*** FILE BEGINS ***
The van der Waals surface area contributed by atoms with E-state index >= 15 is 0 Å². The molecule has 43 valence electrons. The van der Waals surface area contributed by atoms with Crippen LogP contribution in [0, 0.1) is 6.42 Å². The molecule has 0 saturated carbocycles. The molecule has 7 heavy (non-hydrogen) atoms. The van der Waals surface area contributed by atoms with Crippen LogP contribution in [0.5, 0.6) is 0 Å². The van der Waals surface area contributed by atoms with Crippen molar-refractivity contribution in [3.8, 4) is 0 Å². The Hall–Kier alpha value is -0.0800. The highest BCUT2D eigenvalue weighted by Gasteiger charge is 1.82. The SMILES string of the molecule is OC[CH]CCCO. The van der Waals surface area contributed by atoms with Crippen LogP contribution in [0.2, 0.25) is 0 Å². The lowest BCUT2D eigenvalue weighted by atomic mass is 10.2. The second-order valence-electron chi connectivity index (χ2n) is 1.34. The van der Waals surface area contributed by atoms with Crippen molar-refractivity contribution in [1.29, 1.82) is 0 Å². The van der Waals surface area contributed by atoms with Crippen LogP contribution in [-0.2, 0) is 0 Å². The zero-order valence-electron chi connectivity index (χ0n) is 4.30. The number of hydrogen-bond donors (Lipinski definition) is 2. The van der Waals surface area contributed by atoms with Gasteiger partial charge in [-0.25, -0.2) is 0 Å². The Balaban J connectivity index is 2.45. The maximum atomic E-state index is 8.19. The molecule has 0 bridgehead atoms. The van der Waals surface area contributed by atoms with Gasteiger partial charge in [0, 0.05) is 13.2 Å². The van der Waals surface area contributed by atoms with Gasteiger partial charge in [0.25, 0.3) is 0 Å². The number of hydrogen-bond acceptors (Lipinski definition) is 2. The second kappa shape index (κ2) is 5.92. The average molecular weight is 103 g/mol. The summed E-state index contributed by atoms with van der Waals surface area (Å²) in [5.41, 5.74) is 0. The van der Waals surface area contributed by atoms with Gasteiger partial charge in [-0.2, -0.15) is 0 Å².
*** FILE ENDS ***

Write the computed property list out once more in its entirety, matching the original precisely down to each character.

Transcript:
The van der Waals surface area contributed by atoms with E-state index >= 15 is 0 Å². The molecule has 43 valence electrons. The van der Waals surface area contributed by atoms with Crippen LogP contribution in [0, 0.1) is 6.42 Å². The molecule has 0 saturated carbocycles. The molecule has 7 heavy (non-hydrogen) atoms. The van der Waals surface area contributed by atoms with Crippen LogP contribution in [0.5, 0.6) is 0 Å². The van der Waals surface area contributed by atoms with Crippen molar-refractivity contribution in [3.8, 4) is 0 Å². The Hall–Kier alpha value is -0.0800. The highest BCUT2D eigenvalue weighted by Gasteiger charge is 1.82. The SMILES string of the molecule is OC[CH]CCCO. The van der Waals surface area contributed by atoms with Crippen LogP contribution in [0.2, 0.25) is 0 Å². The lowest BCUT2D eigenvalue weighted by atomic mass is 10.2. The second-order valence-electron chi connectivity index (χ2n) is 1.34. The van der Waals surface area contributed by atoms with Crippen molar-refractivity contribution in [1.29, 1.82) is 0 Å². The van der Waals surface area contributed by atoms with Crippen LogP contribution in [-0.2, 0) is 0 Å². The zero-order valence-electron chi connectivity index (χ0n) is 4.30. The number of hydrogen-bond donors (Lipinski definition) is 2. The van der Waals surface area contributed by atoms with Gasteiger partial charge in [-0.25, -0.2) is 0 Å². The Balaban J connectivity index is 2.45. The maximum atomic E-state index is 8.19. The molecule has 0 bridgehead atoms. The van der Waals surface area contributed by atoms with Gasteiger partial charge in [0, 0.05) is 13.2 Å². The van der Waals surface area contributed by atoms with Gasteiger partial charge in [0.25, 0.3) is 0 Å². The number of hydrogen-bond acceptors (Lipinski definition) is 2. The second kappa shape index (κ2) is 5.92. The average molecular weight is 103 g/mol. The summed E-state index contributed by atoms with van der Waals surface area (Å²) in [5.41, 5.74) is 0. The van der Waals surface area contributed by atoms with Gasteiger partial charge in [-0.2, -0.15) is 0 Å².